The remodeled Landmark Embarcadero Center Cinemas reopened on November 1. I've been curious to see what it looks like but on two separate occasions, I have stopped by the theater but the showtimes did not suit my schedule.
Yesterday, my employer unofficially released the employees early but I stayed at work to help out on a last minute problem. Anyway, I finally left the office a little after 5 PM and decided to see what was showing at the Embarcadero. I arrived a few minutes after Dallas Buyers Club started. Mildly interested in the film, I would have preferred to have seen 12 Years a Slave or Nebraska but I wanted to be out by 7:30 PM.
Taking a page from the Sundance Kabuki Cinema, the Embarcadero has implemented a reserved seating policy. An usher escorted me to my selected seat although I immediately noticed two people were not sitting in their assigned seats.
As you enter the theater, there are self-serve kiosks where you can buy tickets and selects seats. I had a Gold Book. I wasn't sure if these discounted tickets would still be honored so I went to the box office which is adjacent to the concession stand. I saw my 5:15 screening was priced at the matinee rate - $10.50. General admission is $12.50. They accepted my Gold Book ticket without any surcharge. I forgot to ask if they would have been accepted it for a general admission screening. You have to buy the tickets at box office in order to redeem the Gold Book tickets.
The Embarcadero has expanded from five to seven screens. I believe the total seating capacity decreased but they subdivided some of the auditoriums for more screens. As I recall, as you entered the theater, there were two screens to the left (near the men's restroom) and three screens to the right (near the women's restroom). Now there are three screens to the left and four screens to the right. The auditorium I was in has not been modified in terms of square footage. The seats were new ("leather style!") and there was more leg room. Otherwise, there wasn't much that looked new in the auditorium.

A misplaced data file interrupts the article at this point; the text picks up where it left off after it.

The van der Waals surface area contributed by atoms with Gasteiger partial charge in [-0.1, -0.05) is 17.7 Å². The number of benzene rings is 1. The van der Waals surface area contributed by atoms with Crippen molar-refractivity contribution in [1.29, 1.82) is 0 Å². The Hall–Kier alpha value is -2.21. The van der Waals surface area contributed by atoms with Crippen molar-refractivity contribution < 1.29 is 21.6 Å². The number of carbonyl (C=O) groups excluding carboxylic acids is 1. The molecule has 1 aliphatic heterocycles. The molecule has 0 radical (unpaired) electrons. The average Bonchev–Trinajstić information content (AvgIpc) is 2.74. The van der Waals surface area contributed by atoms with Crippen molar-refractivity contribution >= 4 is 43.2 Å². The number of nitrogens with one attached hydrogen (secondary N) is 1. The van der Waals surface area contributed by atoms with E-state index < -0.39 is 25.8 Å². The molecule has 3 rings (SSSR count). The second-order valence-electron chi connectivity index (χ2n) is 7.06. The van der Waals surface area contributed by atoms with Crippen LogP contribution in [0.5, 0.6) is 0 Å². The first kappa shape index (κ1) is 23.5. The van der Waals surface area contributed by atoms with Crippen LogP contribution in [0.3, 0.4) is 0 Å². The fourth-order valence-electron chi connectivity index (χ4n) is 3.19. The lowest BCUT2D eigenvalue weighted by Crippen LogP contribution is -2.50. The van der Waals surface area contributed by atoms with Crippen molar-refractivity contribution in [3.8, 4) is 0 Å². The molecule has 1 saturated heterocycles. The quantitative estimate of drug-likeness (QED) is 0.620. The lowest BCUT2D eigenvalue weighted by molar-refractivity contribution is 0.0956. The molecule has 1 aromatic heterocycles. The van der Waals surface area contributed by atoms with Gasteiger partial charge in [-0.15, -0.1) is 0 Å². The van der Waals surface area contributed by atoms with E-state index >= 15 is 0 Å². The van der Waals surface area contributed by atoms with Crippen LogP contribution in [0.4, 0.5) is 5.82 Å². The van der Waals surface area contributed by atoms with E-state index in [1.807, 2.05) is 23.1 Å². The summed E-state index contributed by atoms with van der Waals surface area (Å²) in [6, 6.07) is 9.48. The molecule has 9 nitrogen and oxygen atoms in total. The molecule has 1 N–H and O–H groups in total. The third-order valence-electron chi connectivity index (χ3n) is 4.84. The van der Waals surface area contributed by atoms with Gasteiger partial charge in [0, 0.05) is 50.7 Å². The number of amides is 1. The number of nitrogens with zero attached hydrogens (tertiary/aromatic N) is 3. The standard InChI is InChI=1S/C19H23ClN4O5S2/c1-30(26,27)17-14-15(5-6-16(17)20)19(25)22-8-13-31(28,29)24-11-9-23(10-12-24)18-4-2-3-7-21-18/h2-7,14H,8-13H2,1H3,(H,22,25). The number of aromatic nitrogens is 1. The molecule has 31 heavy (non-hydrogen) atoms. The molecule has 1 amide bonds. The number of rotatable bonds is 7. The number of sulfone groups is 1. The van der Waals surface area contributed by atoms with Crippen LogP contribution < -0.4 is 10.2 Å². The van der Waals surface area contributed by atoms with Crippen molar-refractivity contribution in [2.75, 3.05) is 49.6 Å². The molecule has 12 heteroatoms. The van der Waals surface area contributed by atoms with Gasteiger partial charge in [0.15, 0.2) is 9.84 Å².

The snack bar had a few new items. I think I saw egg rolls on the menu. The men's room does not appear to have been changed. The sinks and countertops may be new but I recognized the floor tiles and urinals.
The big change is the bar and lounge. Opposite the snack bar, where they used to have Coming Attractions posters, they now have a traditional bar that can seat 10 or so. Around the corner, where the box office used to be, they have a lounge that can seat a dozen or so. I didn't have time to eat so I didn't look at the menu. I notice their on-line menu doesn't have prices. At 7:15 PM on the night before Thanksgiving, there was one lady sitting at the bar and a half dozen young people eating in the lounge. The lounge and snack bar have different menus.
Dallas Buyers Club starring Matthew McConaughey, Jennifer Garner & Jared Leto; directed by Jean-Marc Vallée; (2013) - Official Website
I grew up in Texas in the 1980s. Dallas Buyers Club is set in The Big D during the 1980s. As a high schooler, I thought living in Dallas would be a great life. However, fate provided me with a job in the Bay Area where I have stayed for 20+ years.
DBC brought back a lot of memories from high school. AIDS received a lot of press back then and it was perceived as a gay man's disease. If you had AIDS, you must be gay. There was a casual homophobia present in society at the time. Matthew McConaughey as Ron Woodroof embodies these attitudes. He's an electrician and rodeo cowboy. We are introduced to Woodroof as he engages in a threesome (FFM) in a bullpen at a rodeo. Looking emaciated, Woodroof appears to be hooked on black tar heroin. It is incomprehensible that anyone would engage in unprotected sex with a man who looks as ill as Woodroof but the 1980s were a different time. The thought of heterosexual spread of HIV was not on many people's radar screen until Magic Johnson announced he had contracted HIV in 1991. Even then rumors circulated about how he "really" contracted HIV.